WHEN THE SHOE DOESN’T FIT: NAVIGATING REFUNDS & RETURNS

As retailers begin welcoming customers back into bricks and mortar outlets, many will keep in-store change rooms closed to comply with COVID-safe guidelines.  Without the opportunity for customers to try before they buy, there is likely to be an increased rate of returned goods and businesses should be aware of their obligations under the Australian Consumer Law (ACL).

Repairs, Replacements and Refunds

Under the ACL, goods sold to Australian consumers are automatically covered by certain guarantees, including that they are of acceptable quality, fit for purpose, correspond with description, sample or demonstration model, and will meet any additional representations made at the time of purchase in relation to performance, condition and / or quality (Consumer Guarantees).

Where a good does not meet one or more of the Consumer Guarantees, customers are entitled to a repair, replacement or refund depending on the nature of the issue:

  • Minor problems – retailers can generally elect how to remedy minor faults via their returns policy i.e. repair, replacement or refund.  However, where the business does not offer free repair within a reasonable period, or is unable to repair the products, consumers may seek repairs elsewhere and forward the costs to the business, or request a replacement, refund or recover compensation for the drop in the product’s value below the price paid; and
  • Major problems – if goods have a fault that would have stopped someone from purchasing the good had they known about it, it is significantly different from the product sample or description, it is unfit for its common purpose, or is unsafe, the customer is entitled to their choice of a replacement or refund.

During COVID-19, many people are particularly cautious about packaging and other exposed surfaces on purchased goods.  With this in mind, it is worth noting that retailers cannot refuse one of the above remedies simply because the product is not in its original packaging.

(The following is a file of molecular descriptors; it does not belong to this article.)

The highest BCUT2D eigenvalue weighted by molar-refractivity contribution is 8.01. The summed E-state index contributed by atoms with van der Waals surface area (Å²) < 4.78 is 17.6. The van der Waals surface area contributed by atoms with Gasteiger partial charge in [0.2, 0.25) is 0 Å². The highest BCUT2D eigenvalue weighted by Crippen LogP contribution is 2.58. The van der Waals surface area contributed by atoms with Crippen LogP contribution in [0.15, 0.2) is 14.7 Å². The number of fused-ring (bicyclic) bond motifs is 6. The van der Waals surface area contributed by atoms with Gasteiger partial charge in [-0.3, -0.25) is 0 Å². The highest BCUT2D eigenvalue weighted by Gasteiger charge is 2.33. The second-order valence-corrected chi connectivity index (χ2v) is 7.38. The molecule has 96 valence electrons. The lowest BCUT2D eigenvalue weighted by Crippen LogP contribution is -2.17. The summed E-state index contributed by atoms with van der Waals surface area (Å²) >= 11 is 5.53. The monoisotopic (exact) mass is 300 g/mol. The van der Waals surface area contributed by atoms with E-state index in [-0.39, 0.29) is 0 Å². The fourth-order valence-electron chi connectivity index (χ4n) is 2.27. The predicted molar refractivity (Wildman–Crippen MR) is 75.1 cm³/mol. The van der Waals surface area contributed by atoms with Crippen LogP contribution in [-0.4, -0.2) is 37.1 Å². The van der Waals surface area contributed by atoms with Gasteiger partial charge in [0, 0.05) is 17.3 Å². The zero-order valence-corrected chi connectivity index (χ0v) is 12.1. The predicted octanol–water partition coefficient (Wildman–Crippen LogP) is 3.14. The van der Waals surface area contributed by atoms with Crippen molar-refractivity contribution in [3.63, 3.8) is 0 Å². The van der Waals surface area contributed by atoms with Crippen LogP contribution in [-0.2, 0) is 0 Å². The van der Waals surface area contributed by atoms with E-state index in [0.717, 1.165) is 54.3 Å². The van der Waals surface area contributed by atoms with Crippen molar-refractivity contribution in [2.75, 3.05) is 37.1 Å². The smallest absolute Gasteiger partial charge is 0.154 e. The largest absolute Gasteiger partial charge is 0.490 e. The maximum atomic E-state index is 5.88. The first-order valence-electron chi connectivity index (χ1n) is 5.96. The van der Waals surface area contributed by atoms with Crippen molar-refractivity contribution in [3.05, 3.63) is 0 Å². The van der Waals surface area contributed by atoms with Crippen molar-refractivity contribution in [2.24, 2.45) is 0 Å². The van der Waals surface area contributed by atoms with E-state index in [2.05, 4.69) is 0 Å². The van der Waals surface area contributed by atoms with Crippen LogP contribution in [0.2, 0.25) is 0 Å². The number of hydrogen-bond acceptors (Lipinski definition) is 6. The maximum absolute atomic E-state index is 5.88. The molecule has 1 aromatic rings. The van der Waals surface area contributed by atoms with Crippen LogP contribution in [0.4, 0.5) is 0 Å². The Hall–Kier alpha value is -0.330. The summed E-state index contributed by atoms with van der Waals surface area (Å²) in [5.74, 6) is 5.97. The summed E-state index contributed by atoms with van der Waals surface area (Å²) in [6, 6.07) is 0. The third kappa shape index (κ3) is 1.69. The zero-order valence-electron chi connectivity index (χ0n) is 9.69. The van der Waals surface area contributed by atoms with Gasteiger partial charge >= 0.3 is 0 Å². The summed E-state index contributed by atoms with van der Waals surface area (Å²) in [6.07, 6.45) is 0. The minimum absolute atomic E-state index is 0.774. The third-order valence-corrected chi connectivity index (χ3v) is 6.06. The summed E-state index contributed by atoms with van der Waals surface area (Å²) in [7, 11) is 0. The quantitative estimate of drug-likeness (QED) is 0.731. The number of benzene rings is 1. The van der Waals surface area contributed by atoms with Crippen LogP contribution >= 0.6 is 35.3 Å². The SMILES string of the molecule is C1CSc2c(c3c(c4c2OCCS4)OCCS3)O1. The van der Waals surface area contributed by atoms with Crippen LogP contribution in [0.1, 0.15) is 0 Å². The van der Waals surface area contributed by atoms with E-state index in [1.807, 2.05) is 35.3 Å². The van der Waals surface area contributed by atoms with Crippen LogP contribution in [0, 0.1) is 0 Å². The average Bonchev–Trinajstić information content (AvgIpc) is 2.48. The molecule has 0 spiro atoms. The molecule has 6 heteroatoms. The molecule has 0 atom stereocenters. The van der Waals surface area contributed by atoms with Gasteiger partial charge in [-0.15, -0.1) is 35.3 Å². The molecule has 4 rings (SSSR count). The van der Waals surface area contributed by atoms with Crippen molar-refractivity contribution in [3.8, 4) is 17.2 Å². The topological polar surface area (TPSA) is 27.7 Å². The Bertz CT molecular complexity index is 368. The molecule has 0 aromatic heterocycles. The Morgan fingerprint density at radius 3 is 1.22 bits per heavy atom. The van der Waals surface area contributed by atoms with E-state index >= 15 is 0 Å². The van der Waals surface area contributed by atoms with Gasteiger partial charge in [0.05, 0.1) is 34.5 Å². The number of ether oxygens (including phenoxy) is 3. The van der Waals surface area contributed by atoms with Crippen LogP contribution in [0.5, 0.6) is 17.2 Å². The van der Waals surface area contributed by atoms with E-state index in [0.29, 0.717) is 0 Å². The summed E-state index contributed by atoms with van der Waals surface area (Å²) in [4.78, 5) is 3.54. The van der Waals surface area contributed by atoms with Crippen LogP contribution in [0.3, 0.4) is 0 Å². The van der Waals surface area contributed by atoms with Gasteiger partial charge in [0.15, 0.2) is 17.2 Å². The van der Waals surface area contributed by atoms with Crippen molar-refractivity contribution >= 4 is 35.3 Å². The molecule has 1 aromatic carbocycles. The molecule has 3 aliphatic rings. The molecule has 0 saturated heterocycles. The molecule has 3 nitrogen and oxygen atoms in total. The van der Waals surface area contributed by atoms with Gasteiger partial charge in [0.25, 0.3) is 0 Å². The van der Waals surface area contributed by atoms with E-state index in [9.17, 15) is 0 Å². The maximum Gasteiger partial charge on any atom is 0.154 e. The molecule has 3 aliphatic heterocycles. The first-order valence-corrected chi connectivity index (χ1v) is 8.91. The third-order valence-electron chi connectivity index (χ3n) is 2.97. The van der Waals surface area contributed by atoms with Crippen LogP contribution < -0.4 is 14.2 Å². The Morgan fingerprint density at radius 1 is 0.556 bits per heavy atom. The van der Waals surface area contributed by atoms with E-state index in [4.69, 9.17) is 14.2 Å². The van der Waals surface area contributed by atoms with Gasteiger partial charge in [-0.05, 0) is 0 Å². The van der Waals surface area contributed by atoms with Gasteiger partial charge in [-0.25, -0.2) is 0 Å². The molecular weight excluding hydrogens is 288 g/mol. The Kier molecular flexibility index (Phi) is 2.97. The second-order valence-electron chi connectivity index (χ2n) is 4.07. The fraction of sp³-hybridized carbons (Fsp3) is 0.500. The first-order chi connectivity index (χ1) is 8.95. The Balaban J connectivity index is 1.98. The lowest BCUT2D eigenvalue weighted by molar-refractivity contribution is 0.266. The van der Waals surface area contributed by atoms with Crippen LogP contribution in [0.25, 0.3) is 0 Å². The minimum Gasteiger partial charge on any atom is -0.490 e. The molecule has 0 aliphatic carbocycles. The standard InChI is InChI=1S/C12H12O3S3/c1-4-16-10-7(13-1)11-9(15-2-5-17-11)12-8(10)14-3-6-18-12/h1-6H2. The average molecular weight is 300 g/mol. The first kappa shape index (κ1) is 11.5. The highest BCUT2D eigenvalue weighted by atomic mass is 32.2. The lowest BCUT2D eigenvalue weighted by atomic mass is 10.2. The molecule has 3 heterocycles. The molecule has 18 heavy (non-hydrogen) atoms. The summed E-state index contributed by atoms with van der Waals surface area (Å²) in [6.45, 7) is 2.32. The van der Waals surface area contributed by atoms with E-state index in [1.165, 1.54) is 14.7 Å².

Similarly, subject to the relevant return policy, businesses are not required to provide a statutory remedy where a consumer changes their mind, decides they do not like the purchase or have no use for it, discovers they can buy the goods or services more cheaply elsewhere (unless the business has a price guarantee), or have damaged the goods by using them in a way that was unreasonable.

Return Policies & Practices

In the current climate, businesses should also review their returns policy for ACL-compliance and take steps to ensure that staff are familiar with, and provide consistent messaging to customers about, their policy.

For further information on the Consumer Guarantees and business obligations, please see our previous article at this link.

Further information about the COVID-19 guidelines for retailers is available on the Safe Work Australia website.

This article was authored by Alexandra Moore (Solicitor), Valiant Warzecha (Solicitor), Jessie Buchan (Senior Associate) and Melinda Upton (Partner and Global Co-Chair, Intellectual Property and Technology).